Cambridge Borough Council approves the principle of electric trams for Cambridge. 1904

Does that motion still apply today?

An interesting little snippet on the possible electrification of the old horse drawn trams, from the British Newspaper Archive. Turns out the borough council as was, approved a motion on the principle of electric street cars to replace the horse drawn trams. If only!

CAMBRIDGE TOWN COUNCIL.

Electric Street Cars. Agreement with the New Syndicate

“The September meeting of the Cambridge Town Council, which was held yesterday (Thursday) morning, was, as is usual at this season of the year, but thinly attended, in spite of the fact that the subjects down for discussion and decision were of the greatest importance.

“The principal business was the reception and consideration of lengthy report from the Law and Property Committee, to which were referred in March last communications from gentlemen on behalf of the Cambridge Electric Tramways Syndicate with reference to the electrification and extension of the Cambridge Street Tramways. Convinced that the present one-horsed arrangement might be improved upon, the Council in April approved of the principle of electric street cars almost without a single dissentient, and, in accordance with the resolution then arrived at, the Committee proceeded enter into negotiations with the Syndicate.

“The result of these negotiations, with the Committee’s recommendations, were contained in the report presented yesterday. In brief, the Committee advised the Council to give its approval to the Parliarmentary Bill which the Syndicate proposes to promote, reserving the right to purchase the undertaking at stated times on certain terms, in return for waiving its right to acquire the present tramway system in 1907.

“This portion of the report dealing solely with the financial aspect of the question, met with little real opposition, although one or two members urged that the thinness of the meeting was sufficient justification for the adjournment of the whole question. This, Alderman Spalding explained, would seriously delay matters, and this portion of the report was then agreed to.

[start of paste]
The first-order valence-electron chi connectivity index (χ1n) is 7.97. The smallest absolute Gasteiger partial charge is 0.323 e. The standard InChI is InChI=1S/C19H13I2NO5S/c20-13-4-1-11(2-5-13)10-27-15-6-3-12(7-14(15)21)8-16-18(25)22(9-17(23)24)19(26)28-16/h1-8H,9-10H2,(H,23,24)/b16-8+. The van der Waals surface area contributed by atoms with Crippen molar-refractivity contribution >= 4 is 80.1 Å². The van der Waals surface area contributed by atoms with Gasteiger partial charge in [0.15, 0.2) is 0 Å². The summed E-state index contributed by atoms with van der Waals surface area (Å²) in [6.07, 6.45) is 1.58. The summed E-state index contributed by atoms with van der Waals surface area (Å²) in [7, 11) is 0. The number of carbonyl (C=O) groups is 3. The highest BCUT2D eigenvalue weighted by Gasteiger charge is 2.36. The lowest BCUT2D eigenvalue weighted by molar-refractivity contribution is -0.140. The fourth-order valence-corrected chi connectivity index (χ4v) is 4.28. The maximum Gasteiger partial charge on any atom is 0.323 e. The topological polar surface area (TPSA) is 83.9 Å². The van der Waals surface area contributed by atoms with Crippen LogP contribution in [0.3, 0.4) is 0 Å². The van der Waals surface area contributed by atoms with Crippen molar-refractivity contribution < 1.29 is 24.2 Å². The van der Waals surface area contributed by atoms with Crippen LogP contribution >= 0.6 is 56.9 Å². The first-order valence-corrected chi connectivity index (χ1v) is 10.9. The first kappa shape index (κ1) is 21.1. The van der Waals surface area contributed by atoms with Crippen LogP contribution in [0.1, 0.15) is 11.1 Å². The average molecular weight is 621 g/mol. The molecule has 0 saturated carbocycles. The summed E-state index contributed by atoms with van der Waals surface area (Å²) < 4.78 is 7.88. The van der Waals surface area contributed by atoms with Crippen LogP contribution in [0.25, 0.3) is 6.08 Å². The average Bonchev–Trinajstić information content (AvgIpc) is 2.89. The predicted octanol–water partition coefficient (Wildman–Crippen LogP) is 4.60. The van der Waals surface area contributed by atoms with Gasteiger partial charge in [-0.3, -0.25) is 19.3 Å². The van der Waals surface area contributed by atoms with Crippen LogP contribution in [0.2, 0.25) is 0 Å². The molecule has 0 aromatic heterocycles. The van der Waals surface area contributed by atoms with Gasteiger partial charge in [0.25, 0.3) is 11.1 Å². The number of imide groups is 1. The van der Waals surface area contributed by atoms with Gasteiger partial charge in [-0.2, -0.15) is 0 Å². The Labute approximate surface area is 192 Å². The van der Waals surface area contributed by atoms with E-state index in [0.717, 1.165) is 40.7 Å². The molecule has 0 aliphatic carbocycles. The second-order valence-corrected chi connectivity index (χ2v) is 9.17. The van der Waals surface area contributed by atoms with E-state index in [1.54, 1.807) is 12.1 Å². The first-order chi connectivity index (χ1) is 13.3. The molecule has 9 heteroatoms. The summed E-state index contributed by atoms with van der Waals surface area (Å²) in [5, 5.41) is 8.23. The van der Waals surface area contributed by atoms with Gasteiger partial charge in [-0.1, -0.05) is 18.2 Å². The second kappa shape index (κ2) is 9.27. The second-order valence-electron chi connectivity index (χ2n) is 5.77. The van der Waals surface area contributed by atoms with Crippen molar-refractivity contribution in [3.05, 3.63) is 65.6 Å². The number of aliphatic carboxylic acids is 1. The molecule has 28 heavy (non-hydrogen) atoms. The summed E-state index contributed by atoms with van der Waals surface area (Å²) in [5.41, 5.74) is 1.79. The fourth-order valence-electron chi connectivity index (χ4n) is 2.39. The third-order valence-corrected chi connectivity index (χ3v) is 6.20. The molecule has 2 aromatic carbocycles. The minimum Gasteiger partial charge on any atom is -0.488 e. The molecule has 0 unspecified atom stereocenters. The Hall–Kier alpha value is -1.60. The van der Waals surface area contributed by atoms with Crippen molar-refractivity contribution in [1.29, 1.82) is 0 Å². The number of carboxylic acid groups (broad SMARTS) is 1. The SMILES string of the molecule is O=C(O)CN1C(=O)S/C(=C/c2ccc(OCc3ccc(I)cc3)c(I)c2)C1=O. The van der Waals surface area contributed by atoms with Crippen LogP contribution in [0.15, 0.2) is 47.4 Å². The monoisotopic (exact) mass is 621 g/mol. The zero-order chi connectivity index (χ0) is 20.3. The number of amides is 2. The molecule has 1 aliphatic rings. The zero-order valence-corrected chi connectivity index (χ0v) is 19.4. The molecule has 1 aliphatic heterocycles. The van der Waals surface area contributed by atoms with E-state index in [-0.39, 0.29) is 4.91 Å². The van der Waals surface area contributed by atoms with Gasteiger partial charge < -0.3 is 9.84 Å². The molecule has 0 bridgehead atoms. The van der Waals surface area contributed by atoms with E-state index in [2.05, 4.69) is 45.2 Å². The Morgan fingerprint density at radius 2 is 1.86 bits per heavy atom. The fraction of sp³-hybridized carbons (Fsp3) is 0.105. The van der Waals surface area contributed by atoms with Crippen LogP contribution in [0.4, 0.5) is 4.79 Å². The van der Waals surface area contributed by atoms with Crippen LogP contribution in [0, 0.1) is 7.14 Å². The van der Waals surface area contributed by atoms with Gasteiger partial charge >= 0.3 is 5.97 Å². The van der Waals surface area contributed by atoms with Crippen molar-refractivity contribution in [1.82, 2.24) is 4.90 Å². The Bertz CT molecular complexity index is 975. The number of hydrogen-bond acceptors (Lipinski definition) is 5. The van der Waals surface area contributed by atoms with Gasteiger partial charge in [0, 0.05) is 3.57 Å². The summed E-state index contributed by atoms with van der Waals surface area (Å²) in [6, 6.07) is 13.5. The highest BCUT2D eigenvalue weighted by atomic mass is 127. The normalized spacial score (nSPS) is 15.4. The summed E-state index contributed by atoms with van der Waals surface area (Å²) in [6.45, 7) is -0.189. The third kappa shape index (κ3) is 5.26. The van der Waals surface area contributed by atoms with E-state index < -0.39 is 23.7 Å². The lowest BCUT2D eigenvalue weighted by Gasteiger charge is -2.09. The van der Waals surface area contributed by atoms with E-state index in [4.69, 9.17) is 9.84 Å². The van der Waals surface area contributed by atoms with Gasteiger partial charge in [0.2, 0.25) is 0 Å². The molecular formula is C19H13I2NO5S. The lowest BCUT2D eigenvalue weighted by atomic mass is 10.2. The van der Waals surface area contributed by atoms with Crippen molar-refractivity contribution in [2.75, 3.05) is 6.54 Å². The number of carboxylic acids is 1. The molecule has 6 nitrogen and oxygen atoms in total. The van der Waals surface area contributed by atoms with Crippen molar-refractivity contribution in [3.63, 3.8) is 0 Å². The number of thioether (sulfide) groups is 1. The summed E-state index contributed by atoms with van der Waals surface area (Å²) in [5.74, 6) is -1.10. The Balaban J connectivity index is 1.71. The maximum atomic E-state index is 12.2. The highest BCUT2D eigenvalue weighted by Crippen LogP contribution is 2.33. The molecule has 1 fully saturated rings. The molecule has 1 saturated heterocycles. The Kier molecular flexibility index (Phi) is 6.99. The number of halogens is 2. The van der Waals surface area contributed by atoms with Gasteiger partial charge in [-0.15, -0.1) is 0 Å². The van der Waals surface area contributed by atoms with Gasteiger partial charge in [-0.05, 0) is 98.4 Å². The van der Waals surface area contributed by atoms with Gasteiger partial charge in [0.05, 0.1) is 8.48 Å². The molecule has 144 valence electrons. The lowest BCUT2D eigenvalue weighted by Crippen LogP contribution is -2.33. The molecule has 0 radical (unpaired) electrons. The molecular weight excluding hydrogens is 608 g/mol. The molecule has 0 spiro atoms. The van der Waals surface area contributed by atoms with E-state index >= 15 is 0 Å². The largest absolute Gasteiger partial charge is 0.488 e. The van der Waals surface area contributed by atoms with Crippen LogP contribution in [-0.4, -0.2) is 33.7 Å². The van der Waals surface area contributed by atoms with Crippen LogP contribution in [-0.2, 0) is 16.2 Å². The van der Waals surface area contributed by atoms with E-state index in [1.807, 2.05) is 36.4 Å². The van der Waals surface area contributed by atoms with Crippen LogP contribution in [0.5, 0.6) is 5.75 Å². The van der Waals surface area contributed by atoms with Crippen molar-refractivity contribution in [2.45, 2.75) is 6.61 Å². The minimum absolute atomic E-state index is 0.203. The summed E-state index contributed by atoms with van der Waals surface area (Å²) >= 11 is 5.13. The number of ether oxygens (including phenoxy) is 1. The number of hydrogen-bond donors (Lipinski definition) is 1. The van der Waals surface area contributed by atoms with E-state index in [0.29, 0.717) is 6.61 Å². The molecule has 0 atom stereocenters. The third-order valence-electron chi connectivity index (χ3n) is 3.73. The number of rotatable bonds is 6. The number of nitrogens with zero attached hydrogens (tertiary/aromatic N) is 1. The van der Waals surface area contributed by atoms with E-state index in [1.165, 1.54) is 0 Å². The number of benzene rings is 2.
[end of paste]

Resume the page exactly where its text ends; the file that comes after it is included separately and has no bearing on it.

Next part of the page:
“The routes suggested by Messrs. Kincaid, Waller, Manville, and Dawson, and approved and recommended by the Committee, provided a bone of contention, with which the members wrestled for some considerable time. Alderman Deck had previously uttered his protest against overhead wires and unsightly iron columns, which, he contended, would ruin the beauty of our streets, and dispel the collegiate appearance of the ancient town. The same sentiment seemed to actuate other members of the Council, who contemplated with a feeling approaching horror the desecration of Queens’ road and the Backs of the Colleges.

“Alderman Matthew, who disclaimed such sentiment, proposed that this route be disapproved, on account of the danger which would be caused by the increase of traffic in Silver-street, but this was rejected, and the cars, when they come, will ply along Queens’-road and Silver street.

“An ingenious amendment, proposed by Councillor Morley, compelling the Syndicate to complete the Mill-road, and the Railway Station to Hobson-street routes within two years of the passing of the Act, was accepted.

“Councillor Morley also sought to secure the completion of the scheme in its entirety within three and half years, but, in this, he was unsuccessful, and an alternative proposal, brought forward by Councillor Whibley, that the question of the completion of the remaining routes should form the subject of a conference between the Law and Property Committee and the Syndicate, was accepted.

“The report and recommendations of the Committee were, therefore, practically adopted, and the Town Clerk was authorised to affix the official seal to any document which might be necessary to give effect to the resolutions arrived at. This concluded a discussion which occupied the Council from 10.30 until one o’clock.”

One old postcard from the Cambridgeshire Collection [ask for Ref Q.Ae.K14 11124.]- the shocking impact!

It’s also worth noting that there were proposals to extend the old horse-drawn network as well. This from October 1899 in the Cambridge Independent Press from the British Newspaper Archive.

…which puts into context the decisions present councillors on the Combined Authority and the Greater Cambridge Partnership Board will have to make in the near future. Because future generations will be stuck with whatever they choose.

Food for thought?

If you enjoyed this article and are interested in the history of Cambridge the town and the people who made our modern city, please support my research in bringing their records of achievement to wider audiences. Click here if you would like to make a donation or take out a small subscription to support my ongoing work.


Leave a Reply

Fill in your details below or click an icon to log in:

WordPress.com Logo

You are commenting using your WordPress.com account. Log Out /  Change )

Twitter picture

You are commenting using your Twitter account. Log Out /  Change )

Facebook photo

You are commenting using your Facebook account. Log Out /  Change )

Connecting to %s